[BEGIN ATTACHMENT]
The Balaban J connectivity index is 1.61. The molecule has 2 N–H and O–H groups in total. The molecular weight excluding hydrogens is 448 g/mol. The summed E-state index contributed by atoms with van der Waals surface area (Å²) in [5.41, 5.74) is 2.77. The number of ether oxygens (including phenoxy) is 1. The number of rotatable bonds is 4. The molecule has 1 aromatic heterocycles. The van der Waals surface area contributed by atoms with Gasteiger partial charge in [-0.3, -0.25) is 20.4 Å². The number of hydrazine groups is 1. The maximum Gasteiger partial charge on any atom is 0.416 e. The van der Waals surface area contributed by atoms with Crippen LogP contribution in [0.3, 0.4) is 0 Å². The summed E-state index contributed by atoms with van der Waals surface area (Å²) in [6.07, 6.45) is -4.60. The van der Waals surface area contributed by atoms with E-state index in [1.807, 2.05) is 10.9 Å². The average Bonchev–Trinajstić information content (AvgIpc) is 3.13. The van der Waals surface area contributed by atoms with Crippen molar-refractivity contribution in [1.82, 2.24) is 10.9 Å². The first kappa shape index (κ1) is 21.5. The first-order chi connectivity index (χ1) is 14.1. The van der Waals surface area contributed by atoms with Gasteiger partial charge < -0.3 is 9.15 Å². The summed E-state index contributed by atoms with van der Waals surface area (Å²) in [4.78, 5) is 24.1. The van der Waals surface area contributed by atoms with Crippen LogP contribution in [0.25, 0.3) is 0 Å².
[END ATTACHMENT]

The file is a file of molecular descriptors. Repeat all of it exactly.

The Balaban J connectivity index is 1.61. The molecule has 2 N–H and O–H groups in total. The molecular weight excluding hydrogens is 448 g/mol. The summed E-state index contributed by atoms with van der Waals surface area (Å²) in [5.41, 5.74) is 2.77. The number of ether oxygens (including phenoxy) is 1. The number of rotatable bonds is 4. The molecule has 1 aromatic heterocycles. The van der Waals surface area contributed by atoms with Gasteiger partial charge in [-0.3, -0.25) is 20.4 Å². The number of hydrazine groups is 1. The maximum Gasteiger partial charge on any atom is 0.416 e. The van der Waals surface area contributed by atoms with Crippen LogP contribution in [0.3, 0.4) is 0 Å². The summed E-state index contributed by atoms with van der Waals surface area (Å²) in [6.07, 6.45) is -4.60. The van der Waals surface area contributed by atoms with E-state index in [1.807, 2.05) is 10.9 Å². The average Bonchev–Trinajstić information content (AvgIpc) is 3.13. The van der Waals surface area contributed by atoms with Crippen molar-refractivity contribution in [1.82, 2.24) is 10.9 Å². The first kappa shape index (κ1) is 21.5. The first-order chi connectivity index (χ1) is 14.1. The van der Waals surface area contributed by atoms with Gasteiger partial charge < -0.3 is 9.15 Å². The summed E-state index contributed by atoms with van der Waals surface area (Å²) in [4.78, 5) is 24.1. The van der Waals surface area contributed by atoms with Crippen LogP contribution in [0.25, 0.3) is 0 Å².